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Project Description
Nextcloud News Updater

.. image::
.. image::

This Python library is a parallel feed updater for the `Nextcloud News app <https:"" nextcloud="" news="">`_

Nextcloud does not require people to install threading or multiprocessing
libraries. Because the feed update process is mainly limited by I/O, parallel
fetching of RSS feed updates can speed up the updating process significantly.

In addition, Web Cron is not a supported cron setting since the update
process may time out.

Therefore the News app provides an API that offers a more fine grained
control over updating feeds. This Python project implements an update
mechanism that is based on the `updater REST API <https:"" nextcloud="" news="" tree="" master="" docs="">`_ or (new in Nextcloud News 8.1.0) the
console based update API.

.. contents:: :local:


* **Python >=3.4**
* **typing** (from pip) if you are running Python 3.4


To run the updates via an external threaded script the cron updater has to be
disabled. To do that go to the admin section an uncheck the **Use Nextcloud
cron** checkbox or open **nextcloud/data/news/config/config.ini** and set::

useCronUpdates = true


useCronUpdates = false

There are two different ways to install the updater:

* Installation using pip (recommended)
* Manual installation
* No installation

Installation Using Pip
Since 8.2 the package is available on pypi for installation via pip (the
Python library package manager).

To install pip on your distribution of choice, `consolidate the pip
documentation <http:"" en="" latest="" install_requirements_linux=""/>`_

**Note**: You need to install the Python 3 version of pip

After installing pip, run::

sudo pip3 install nextcloud_news_updater --install-option="--install-scripts=/usr/bin"

To update the library, run::

sudo pip3 install --upgrade nextcloud_news_updater --install-option="--install-scripts=/usr/bin"

To uninstall the library run::

sudo pip3 uninstall nextcloud_news_updater

Manual Installation
If you don't want to install the updater via pip, you can install it manually.
This requires setuptools to be installed. On Ubuntu this can be done by running::

sudo apt-get install python3-setuptools

Then install the package like this::

python3 install --install-scripts=/usr/bin

To uninstall the updater run::

python3 uninstall

No Installation
If you do not want to install the script at all you can call it directly.

Simply run the updater using::

python3 -m nextcloud_news_updater /path/to/nextcloud


There are two ways to run the updater:

* Using the console API (recommended)::

nextcloud-news-updater /path/to/nextcloud

* Using the REST API (when running the updater on a different machine than Nextcloud)::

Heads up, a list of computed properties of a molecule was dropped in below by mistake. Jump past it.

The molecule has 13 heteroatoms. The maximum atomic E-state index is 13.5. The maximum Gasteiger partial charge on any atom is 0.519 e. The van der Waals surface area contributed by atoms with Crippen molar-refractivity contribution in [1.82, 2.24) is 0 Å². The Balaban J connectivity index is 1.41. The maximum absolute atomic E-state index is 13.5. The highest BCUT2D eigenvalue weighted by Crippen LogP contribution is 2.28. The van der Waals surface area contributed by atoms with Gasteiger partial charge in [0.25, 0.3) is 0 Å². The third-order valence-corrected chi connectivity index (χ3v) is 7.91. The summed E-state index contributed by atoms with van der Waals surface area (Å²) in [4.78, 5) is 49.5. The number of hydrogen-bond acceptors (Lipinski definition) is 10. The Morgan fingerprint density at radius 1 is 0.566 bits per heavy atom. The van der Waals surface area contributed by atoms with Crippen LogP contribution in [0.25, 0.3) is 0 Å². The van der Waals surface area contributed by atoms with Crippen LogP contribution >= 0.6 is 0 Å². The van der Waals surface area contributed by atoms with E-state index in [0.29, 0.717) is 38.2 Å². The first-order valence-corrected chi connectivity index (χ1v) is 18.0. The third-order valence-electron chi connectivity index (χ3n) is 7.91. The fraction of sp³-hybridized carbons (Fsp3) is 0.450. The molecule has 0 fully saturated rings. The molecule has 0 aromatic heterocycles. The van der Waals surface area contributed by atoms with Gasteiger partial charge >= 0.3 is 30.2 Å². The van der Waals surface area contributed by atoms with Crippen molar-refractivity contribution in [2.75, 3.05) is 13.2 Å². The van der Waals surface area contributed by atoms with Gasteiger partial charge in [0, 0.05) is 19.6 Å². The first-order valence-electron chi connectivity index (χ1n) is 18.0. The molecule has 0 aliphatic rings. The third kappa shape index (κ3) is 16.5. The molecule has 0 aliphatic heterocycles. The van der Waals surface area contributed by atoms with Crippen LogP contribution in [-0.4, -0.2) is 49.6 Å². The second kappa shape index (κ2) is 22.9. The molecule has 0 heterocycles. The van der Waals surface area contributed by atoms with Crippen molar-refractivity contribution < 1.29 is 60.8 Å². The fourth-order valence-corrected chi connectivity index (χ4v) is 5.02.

nextcloud-news-updater --user admin_user --password admin_password

**Note**: **admin_user** is a user id with admin rights, **admin_password** the user's password

You can view all options by running::

nextcloud-news-updater --help


usage: nextcloud-news-updater [-h] [--threads THREADS] [--timeout TIMEOUT]
[--interval INTERVAL] [--apilevel {v1-2,v2}]
[--loglevel {info,error}] [--config CONFIG]
[--phpini PHPINI] [--user USER] [--password PASSWORD]
[--version] [--mode {endless,singlerun}]

positional arguments:
url The URL or absolute path to the directory where
nextcloud is installed. Must be specified on the
command line or in the config file. If the URL starts
with http:// or https://, a user and password are
required. Otherwise the updater tries to use the
console based API which was added in 8.1.0

optional arguments:
-h, --help show this help message and exit
--threads THREADS, -t THREADS
How many feeds should be fetched in parallel, defaults
to 10
--timeout TIMEOUT, -s TIMEOUT
Maximum number of seconds for updating a feed,
defaults to 5 minutes
--interval INTERVAL, -i INTERVAL
Update interval between fetching the next round of
updates in seconds, defaults to 15 minutes. The update
timespan will be subtracted from the interval.
--apilevel {v1-2,v2}, -a {v1-2,v2}
API level. Use v2 for News 9.0.0 or greater, v1-2 for
lower versions
--loglevel {info,error}, -l {info,error}
Log granularity, info will log all urls and received
data, error will only log errors
--config CONFIG, -c CONFIG
Path to config file where all parameters except can be
defined as key values pair. An example is in
--phpini PHPINI, -P PHPINI
Custom absolute path to the php.ini file to use for
the command line updater. If omitted, the default one
will be used
--user USER, -u USER Admin username to log into Nextcloud. Must be specified
on the command line or in the config file if the
updater should update over HTTP
--password PASSWORD, -p PASSWORD
Admin password to log into Nextcloud if the updater
should update over HTTP
--version, -v Prints the updater's version
--mode {endless,singlerun}, -m {endless,singlerun}
Mode to run the updater in: endless runs the update
again after the specified interval, singlerun only
executes the update once

You can also put your settings in a config file, looking like this:

.. code:: ini

# only needed when using the REST API
user = admin